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Install volume reducers an lower air pressure a bit, oh and service your fork and shock, can make a huge difference, I just installed some tokens for my fork and volume reducers for my shock, as well as changing the oil on my fork and its f#**ing awesome, it a cheap mod as well

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Care to elaborate a bit on some differences? Not alot of us have $ to use both air and coil on 1 bike(?). Your opinion is helpful, or have you posted in Suspension forum in regards to air vs coil? Thanks. Novato style with loooooong DH's ? Or More Southern Marin popular trails?
I'll play.....

I live in Novato, grew up in Novato, and ride everything across Marin.

My bike is a a guerrilla gravity trail pistol, which is a short travel 29er.

I have 3 shocks for my trail pistol. This is how I feel about them.

Cane creek dbcoil inline 450 lbs spring:

Very good initial stroke but has a bit of a dead feeling in the mid and high speed hits. I don't run this shock because it just tends to sit too low in the travel for my liking. I also feel like it doesn't recover as well from successive hits.

RockShox super deluxe coil 450 lbs spring:

Firm initially with good mid and high speed support. It does take a lot of small trail chatter out of the equation. This shock definitely doesn't have nearly as wide of a range of adjustment but works very well for me.

RockShox deluxe air 195psi,
1 volume spacer:

This shocks damping feels similar to the deluxe coil (expected), it is firm initially with a nice progressive spring curve. It also rides higher in its travel but works very well for me and my trails. I feel a lot more of the small chatter and bumps but I'm ok with that. This shock is on my bike 90% of the time.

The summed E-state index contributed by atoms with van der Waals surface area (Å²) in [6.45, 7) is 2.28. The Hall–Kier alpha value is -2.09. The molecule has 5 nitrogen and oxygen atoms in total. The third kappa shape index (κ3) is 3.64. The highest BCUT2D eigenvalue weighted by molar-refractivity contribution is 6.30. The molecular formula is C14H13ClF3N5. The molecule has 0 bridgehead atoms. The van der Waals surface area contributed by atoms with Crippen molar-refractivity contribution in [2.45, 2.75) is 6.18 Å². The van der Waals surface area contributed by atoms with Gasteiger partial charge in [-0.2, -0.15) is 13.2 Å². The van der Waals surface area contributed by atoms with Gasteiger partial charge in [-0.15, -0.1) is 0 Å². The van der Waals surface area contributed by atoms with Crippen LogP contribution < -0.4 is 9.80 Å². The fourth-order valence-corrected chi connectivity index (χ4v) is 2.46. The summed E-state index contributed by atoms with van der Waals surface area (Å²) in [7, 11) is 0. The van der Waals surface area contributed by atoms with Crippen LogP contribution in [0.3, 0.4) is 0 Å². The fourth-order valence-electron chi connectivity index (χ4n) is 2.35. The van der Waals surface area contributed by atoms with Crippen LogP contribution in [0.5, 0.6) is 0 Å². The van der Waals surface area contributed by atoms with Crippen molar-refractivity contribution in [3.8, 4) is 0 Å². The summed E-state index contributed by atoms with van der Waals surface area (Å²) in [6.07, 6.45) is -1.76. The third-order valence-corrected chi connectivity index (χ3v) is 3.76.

For reference the bike is always in crush mode and has 130mm lyrik.

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Shock isn't going to help your hands. I have both that I switch between for a lot of Marin trails. Shock has less effect because of your legs.
That's true, but 70% of the weight is on your pedals, and easier to lean back to relieve your hands. I'm in the coil camp, quiet, grippy, and comfortable. Often air to coil users miss the poppy feeling of an air shock. That's because an air shock ramps up (and rebounds), coils don't do that, they feel more 'dead'. But to me, it helps me go faster, because I can keep the bike on the line I want. Sure if I want to bunny hop or lighten the bike for a bump I have to use more body english to do so.
NB, I have four shocks for my bike, Fox CTD, RS Monarch Plus RC3, CC Inline Air CS and Ohlins TTX. The only time the Ohlins gets a break is when it's being serviced, then I'm reminded why I don't like air shocks (the CTD was a particularly terrible shock).
 

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Numb hands / arm pump on a mountain bike is also from lack of working out those muscles.

When I used to ride moto regularly I would laugh at anyone complaining about sore hands at the bottom of long DHs. Now that I’ve been exclusively on my mountain bike for the last 2 years, (and not working out in a gym) I definitely feel it on any DHs longer than 3 minutes or so.